by Paige Brandon
“The Net” was a foreign and abstract phrase to the people of the United States in 1995. With only 16 million users in December of 1995, 0.4 percent of the world’s population, the internet had only just begun.
For the lucky few that had access to internet, the routine consisted of cranking up a modem, waiting 20 seconds and then loading up AOL’s default web browser, Internet Explorer. However, trying to search for sites such as YouTube, Google, Twitter, Facebook or Wikipedia would result in blank pages because they were not invented yet. Some newspapers such as The New York Times, offered a selection of some online publications, but they were scarce and hard to come by.
The World Wide Web, may have been a new concept for people, but the lack of activities to do coupled by the 30 second loading time and payment for access by the hour, drove people to log off after a very short amount of time. According to NDP Group chief research officer Steve Coffey, “in 1996 Americans with internet access spent fewer than 30 minutes a month browsing the web.”
In February of 1996 Morgan Stanley analysts Mary Meeker and Chris DePuy predicted the future of internet expansion. “The market for Internet-related services appears to be growing more rapidly than the early emerging markets for print publishing, telephony, film, radio, recorded music, television and personal computers.”
The analysts’ predictions proved correct when the first webmail site, Hotmail, launched in July of 1996. This resulted in the United States Congress passing the Communications Decency Act.
With the formation and expansion of cyberspace happening before Congress’s very eyes, the CDA was created in an attempt to protect the children from access and circulation of pornography, and other graphic and controversial matter.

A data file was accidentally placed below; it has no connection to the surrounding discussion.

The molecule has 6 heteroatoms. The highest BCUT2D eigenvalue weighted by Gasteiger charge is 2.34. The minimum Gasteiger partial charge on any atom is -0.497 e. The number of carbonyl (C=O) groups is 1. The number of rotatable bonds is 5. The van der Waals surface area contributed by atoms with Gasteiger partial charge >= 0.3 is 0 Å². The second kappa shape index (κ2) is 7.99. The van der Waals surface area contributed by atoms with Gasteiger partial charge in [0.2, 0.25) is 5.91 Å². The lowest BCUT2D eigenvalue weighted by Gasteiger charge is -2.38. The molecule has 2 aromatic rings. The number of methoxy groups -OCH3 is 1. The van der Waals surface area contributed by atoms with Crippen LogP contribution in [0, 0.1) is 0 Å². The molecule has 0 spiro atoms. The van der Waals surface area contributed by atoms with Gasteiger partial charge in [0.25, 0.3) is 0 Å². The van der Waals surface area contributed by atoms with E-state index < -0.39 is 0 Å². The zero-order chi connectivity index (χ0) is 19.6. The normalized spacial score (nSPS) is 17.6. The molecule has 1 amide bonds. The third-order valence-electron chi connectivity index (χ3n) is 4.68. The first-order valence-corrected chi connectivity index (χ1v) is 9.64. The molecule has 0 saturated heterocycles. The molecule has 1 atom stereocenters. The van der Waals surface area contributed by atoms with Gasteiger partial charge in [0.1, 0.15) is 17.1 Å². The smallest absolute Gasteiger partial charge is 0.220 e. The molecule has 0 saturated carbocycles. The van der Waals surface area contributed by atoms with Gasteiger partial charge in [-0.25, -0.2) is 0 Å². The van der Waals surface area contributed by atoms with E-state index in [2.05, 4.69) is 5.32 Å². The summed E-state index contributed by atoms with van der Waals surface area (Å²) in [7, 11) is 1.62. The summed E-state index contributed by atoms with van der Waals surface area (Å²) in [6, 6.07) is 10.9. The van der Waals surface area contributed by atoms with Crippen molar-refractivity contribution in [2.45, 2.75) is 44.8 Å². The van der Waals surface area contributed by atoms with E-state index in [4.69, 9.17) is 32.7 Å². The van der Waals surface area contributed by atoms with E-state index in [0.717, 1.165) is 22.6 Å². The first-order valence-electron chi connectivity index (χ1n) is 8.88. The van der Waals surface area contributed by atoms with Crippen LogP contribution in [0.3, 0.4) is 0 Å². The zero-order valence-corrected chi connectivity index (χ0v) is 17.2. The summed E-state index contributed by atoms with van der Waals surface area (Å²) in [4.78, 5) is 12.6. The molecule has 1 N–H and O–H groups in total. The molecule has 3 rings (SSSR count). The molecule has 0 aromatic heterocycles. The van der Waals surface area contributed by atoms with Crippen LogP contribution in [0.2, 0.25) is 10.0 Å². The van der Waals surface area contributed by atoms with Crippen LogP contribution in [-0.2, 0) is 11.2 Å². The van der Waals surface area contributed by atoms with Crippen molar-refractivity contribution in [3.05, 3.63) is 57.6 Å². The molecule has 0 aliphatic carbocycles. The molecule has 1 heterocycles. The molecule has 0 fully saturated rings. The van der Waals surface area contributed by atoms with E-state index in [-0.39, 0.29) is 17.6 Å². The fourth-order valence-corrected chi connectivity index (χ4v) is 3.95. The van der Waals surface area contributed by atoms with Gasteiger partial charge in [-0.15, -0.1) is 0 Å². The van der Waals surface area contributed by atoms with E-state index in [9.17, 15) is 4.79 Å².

Not only were the people of Congress and the general population dealing with the implications and results of internet availability for the first time, so was the Supreme Court.
While the Communications Decency Act may have been formed with good intentions, this new law soon came into trouble with first amendment rights, in a case dealing with Reno v. ACLU.
For the first time, the Supreme Court had to grapple with the questions like: What type of speech is online communication? Is it protected? And what future implications will this decision bring?
Being one of the earliest decisions by a constitutional court on internet content, the judges had to rely on what they knew best – constitutional law.
In the end, the Court found the Communications Decency Act unconstitutional on the grounds that it was vague in phrasing and caused a chilling effect/self-censorship because it is impossible to make the internet entirely “kid-friendly.”
Reno v. ACLU set the precedent that communication over the internet is constitutionally protected speech and sparked writers such as John Perry Barlow to create the “Declaration of the Independence of Cyberspace.” Barlow pushed for the deregulation of internet and attempts to outline the benefits that this new medium of communication has to offer.
“Cyberspace consists of transactions, relationships, and thought itself, arrayed like a standing wave in the web of our communications… We are creating a world where anyone, anywhere may express his or her beliefs, no matter how singular, without fear of being coerced into silence or conformity… Your legal concepts of property, expression, identity, movement, and context do not apply to us. They are all based on matter, and there is no matter here.”
Much like a foreign language, the internet, its contents, and communication were something both the public and the Court had to grapple with translating all that the net encompasses into something that everyone understands and can agree on.
Barlow, J. P. (2016). A Declaration of the Independence of Cyberspace. Retrieved November 29, 2016, from https://www.eff.org/cyberspace-independence
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Chen, B. (n.d.). Important Court Cases Dealing with Internet and Censorship. Retrieved November 30, 2016, from http://kwc.org/memorylane/tjhsst/fapage/cases.html
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Notable First Amendment Court Cases. (n.d.). Retrieved November 21, 2016, from http://www.ala.org/advocacy/intfreedom/censorshipfirstamendmentissues/courtcases#fant
Reno v. ACLU – Global Freedom of Expression. Retrieved November 29, 2016, from https://globalfreedomofexpression.columbia.edu/cases/reno-v-aclu-2/